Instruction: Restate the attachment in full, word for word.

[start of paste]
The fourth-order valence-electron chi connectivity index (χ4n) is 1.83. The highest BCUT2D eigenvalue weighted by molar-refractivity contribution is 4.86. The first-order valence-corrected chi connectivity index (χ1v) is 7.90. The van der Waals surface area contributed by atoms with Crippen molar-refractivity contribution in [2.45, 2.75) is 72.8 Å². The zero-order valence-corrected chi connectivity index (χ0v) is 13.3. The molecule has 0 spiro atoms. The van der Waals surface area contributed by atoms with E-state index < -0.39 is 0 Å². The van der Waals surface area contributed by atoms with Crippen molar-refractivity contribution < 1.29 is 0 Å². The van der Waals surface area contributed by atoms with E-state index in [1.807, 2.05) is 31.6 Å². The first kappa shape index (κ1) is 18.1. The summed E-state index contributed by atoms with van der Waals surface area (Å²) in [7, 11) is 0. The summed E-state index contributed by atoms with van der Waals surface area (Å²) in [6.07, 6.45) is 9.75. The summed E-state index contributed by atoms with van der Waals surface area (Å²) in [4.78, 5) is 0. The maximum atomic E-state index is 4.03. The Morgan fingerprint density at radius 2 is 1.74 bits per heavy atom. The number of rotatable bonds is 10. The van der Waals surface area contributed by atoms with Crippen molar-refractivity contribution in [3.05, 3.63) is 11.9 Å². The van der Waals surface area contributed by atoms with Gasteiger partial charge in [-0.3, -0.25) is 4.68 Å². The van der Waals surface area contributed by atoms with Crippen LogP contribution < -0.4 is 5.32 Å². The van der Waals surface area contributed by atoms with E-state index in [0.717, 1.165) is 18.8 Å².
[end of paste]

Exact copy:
The fourth-order valence-electron chi connectivity index (χ4n) is 1.83. The highest BCUT2D eigenvalue weighted by molar-refractivity contribution is 4.86. The first-order valence-corrected chi connectivity index (χ1v) is 7.90. The van der Waals surface area contributed by atoms with Crippen molar-refractivity contribution in [2.45, 2.75) is 72.8 Å². The zero-order valence-corrected chi connectivity index (χ0v) is 13.3. The molecule has 0 spiro atoms. The van der Waals surface area contributed by atoms with E-state index < -0.39 is 0 Å². The van der Waals surface area contributed by atoms with Crippen molar-refractivity contribution < 1.29 is 0 Å². The van der Waals surface area contributed by atoms with E-state index in [1.807, 2.05) is 31.6 Å². The first kappa shape index (κ1) is 18.1. The summed E-state index contributed by atoms with van der Waals surface area (Å²) in [7, 11) is 0. The summed E-state index contributed by atoms with van der Waals surface area (Å²) in [6.07, 6.45) is 9.75. The summed E-state index contributed by atoms with van der Waals surface area (Å²) in [4.78, 5) is 0. The maximum atomic E-state index is 4.03. The Morgan fingerprint density at radius 2 is 1.74 bits per heavy atom. The number of rotatable bonds is 10. The van der Waals surface area contributed by atoms with Crippen molar-refractivity contribution in [3.05, 3.63) is 11.9 Å². The van der Waals surface area contributed by atoms with Gasteiger partial charge in [-0.3, -0.25) is 4.68 Å². The van der Waals surface area contributed by atoms with Crippen LogP contribution < -0.4 is 5.32 Å². The van der Waals surface area contributed by atoms with E-state index in [0.717, 1.165) is 18.8 Å².